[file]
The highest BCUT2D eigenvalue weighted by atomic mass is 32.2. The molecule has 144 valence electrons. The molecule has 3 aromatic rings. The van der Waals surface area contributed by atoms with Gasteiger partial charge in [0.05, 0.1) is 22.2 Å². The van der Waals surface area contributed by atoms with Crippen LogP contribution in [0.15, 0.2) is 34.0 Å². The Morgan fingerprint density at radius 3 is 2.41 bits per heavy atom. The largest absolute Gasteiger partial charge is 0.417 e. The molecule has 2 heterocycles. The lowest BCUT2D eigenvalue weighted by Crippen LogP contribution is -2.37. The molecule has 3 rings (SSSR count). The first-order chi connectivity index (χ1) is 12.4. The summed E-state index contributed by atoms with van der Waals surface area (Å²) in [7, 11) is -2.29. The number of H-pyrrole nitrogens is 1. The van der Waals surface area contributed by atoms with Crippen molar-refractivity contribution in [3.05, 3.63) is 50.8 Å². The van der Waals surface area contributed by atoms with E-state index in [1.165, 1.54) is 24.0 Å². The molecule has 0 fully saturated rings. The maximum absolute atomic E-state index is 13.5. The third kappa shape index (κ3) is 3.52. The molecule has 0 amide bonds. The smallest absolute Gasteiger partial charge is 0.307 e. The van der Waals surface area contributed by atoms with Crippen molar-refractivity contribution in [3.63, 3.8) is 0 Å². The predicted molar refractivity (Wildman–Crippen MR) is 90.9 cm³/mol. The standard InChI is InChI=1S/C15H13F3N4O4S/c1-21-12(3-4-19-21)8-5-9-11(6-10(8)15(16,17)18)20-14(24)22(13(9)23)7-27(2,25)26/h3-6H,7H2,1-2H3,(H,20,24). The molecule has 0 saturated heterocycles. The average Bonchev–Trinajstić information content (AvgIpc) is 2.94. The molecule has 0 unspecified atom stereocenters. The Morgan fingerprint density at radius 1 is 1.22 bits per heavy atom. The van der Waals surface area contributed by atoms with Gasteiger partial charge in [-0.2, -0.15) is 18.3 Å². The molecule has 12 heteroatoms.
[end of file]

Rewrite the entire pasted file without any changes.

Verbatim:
The highest BCUT2D eigenvalue weighted by atomic mass is 32.2. The molecule has 144 valence electrons. The molecule has 3 aromatic rings. The van der Waals surface area contributed by atoms with Gasteiger partial charge in [0.05, 0.1) is 22.2 Å². The van der Waals surface area contributed by atoms with Crippen LogP contribution in [0.15, 0.2) is 34.0 Å². The Morgan fingerprint density at radius 3 is 2.41 bits per heavy atom. The largest absolute Gasteiger partial charge is 0.417 e. The molecule has 2 heterocycles. The lowest BCUT2D eigenvalue weighted by Crippen LogP contribution is -2.37. The molecule has 3 rings (SSSR count). The first-order chi connectivity index (χ1) is 12.4. The summed E-state index contributed by atoms with van der Waals surface area (Å²) in [7, 11) is -2.29. The number of H-pyrrole nitrogens is 1. The van der Waals surface area contributed by atoms with Crippen molar-refractivity contribution in [3.05, 3.63) is 50.8 Å². The van der Waals surface area contributed by atoms with E-state index in [1.165, 1.54) is 24.0 Å². The molecule has 0 fully saturated rings. The maximum absolute atomic E-state index is 13.5. The third kappa shape index (κ3) is 3.52. The molecule has 0 amide bonds. The smallest absolute Gasteiger partial charge is 0.307 e. The van der Waals surface area contributed by atoms with Crippen molar-refractivity contribution in [3.63, 3.8) is 0 Å². The predicted molar refractivity (Wildman–Crippen MR) is 90.9 cm³/mol. The standard InChI is InChI=1S/C15H13F3N4O4S/c1-21-12(3-4-19-21)8-5-9-11(6-10(8)15(16,17)18)20-14(24)22(13(9)23)7-27(2,25)26/h3-6H,7H2,1-2H3,(H,20,24). The molecule has 0 saturated heterocycles. The average Bonchev–Trinajstić information content (AvgIpc) is 2.94. The molecule has 0 unspecified atom stereocenters. The Morgan fingerprint density at radius 1 is 1.22 bits per heavy atom. The van der Waals surface area contributed by atoms with Gasteiger partial charge in [-0.2, -0.15) is 18.3 Å². The molecule has 12 heteroatoms.